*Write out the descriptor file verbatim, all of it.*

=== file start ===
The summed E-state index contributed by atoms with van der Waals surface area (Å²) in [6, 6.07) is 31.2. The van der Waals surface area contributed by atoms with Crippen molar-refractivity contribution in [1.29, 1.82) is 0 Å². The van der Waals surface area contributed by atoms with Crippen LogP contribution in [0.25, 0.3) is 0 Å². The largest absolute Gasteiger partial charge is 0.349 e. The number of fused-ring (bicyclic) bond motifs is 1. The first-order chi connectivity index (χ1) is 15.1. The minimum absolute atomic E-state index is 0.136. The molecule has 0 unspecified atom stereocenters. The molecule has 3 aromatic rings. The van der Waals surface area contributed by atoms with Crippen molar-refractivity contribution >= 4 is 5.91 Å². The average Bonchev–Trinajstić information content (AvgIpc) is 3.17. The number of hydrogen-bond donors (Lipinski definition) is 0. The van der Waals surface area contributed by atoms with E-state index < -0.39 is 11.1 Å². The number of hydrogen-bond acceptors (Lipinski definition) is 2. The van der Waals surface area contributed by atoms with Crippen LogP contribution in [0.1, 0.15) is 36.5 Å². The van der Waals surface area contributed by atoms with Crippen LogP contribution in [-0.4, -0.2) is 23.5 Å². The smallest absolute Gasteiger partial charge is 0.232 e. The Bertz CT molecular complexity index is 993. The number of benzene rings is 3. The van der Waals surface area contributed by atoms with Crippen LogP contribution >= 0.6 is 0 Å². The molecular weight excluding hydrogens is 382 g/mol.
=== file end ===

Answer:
The summed E-state index contributed by atoms with van der Waals surface area (Å²) in [6, 6.07) is 31.2. The van der Waals surface area contributed by atoms with Crippen molar-refractivity contribution in [1.29, 1.82) is 0 Å². The van der Waals surface area contributed by atoms with Crippen LogP contribution in [0.25, 0.3) is 0 Å². The largest absolute Gasteiger partial charge is 0.349 e. The number of fused-ring (bicyclic) bond motifs is 1. The first-order chi connectivity index (χ1) is 15.1. The minimum absolute atomic E-state index is 0.136. The molecule has 0 unspecified atom stereocenters. The molecule has 3 aromatic rings. The van der Waals surface area contributed by atoms with Crippen molar-refractivity contribution >= 4 is 5.91 Å². The average Bonchev–Trinajstić information content (AvgIpc) is 3.17. The number of hydrogen-bond donors (Lipinski definition) is 0. The van der Waals surface area contributed by atoms with E-state index < -0.39 is 11.1 Å². The number of hydrogen-bond acceptors (Lipinski definition) is 2. The van der Waals surface area contributed by atoms with Crippen LogP contribution in [0.1, 0.15) is 36.5 Å². The van der Waals surface area contributed by atoms with Crippen LogP contribution in [-0.4, -0.2) is 23.5 Å². The smallest absolute Gasteiger partial charge is 0.232 e. The Bertz CT molecular complexity index is 993. The number of benzene rings is 3. The van der Waals surface area contributed by atoms with Crippen LogP contribution >= 0.6 is 0 Å². The molecular weight excluding hydrogens is 382 g/mol.